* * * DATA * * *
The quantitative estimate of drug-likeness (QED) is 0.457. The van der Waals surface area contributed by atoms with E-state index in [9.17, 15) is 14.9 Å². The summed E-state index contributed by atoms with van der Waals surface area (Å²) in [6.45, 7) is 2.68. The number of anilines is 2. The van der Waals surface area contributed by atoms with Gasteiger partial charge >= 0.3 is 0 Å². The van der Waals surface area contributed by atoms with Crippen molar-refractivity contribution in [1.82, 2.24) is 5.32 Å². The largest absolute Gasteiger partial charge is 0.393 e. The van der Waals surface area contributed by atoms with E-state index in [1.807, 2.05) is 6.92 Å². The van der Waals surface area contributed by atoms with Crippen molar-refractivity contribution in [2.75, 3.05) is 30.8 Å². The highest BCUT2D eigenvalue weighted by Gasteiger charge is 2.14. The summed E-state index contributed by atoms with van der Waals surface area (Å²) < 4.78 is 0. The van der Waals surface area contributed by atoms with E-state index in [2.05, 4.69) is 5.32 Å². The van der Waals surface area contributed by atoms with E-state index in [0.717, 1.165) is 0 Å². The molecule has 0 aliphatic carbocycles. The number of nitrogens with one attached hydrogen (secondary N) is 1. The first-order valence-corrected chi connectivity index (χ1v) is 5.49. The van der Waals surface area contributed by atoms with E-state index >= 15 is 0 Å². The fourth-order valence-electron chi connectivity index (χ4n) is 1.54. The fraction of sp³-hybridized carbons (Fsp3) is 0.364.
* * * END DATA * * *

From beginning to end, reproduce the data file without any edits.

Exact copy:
The quantitative estimate of drug-likeness (QED) is 0.457. The van der Waals surface area contributed by atoms with E-state index in [9.17, 15) is 14.9 Å². The summed E-state index contributed by atoms with van der Waals surface area (Å²) in [6.45, 7) is 2.68. The number of anilines is 2. The van der Waals surface area contributed by atoms with Gasteiger partial charge >= 0.3 is 0 Å². The van der Waals surface area contributed by atoms with Crippen molar-refractivity contribution in [1.82, 2.24) is 5.32 Å². The largest absolute Gasteiger partial charge is 0.393 e. The van der Waals surface area contributed by atoms with E-state index in [1.807, 2.05) is 6.92 Å². The van der Waals surface area contributed by atoms with Crippen molar-refractivity contribution in [2.75, 3.05) is 30.8 Å². The highest BCUT2D eigenvalue weighted by Gasteiger charge is 2.14. The summed E-state index contributed by atoms with van der Waals surface area (Å²) < 4.78 is 0. The van der Waals surface area contributed by atoms with E-state index in [2.05, 4.69) is 5.32 Å². The van der Waals surface area contributed by atoms with E-state index in [0.717, 1.165) is 0 Å². The molecule has 0 aliphatic carbocycles. The number of nitrogens with one attached hydrogen (secondary N) is 1. The first-order valence-corrected chi connectivity index (χ1v) is 5.49. The van der Waals surface area contributed by atoms with E-state index >= 15 is 0 Å². The fourth-order valence-electron chi connectivity index (χ4n) is 1.54. The fraction of sp³-hybridized carbons (Fsp3) is 0.364.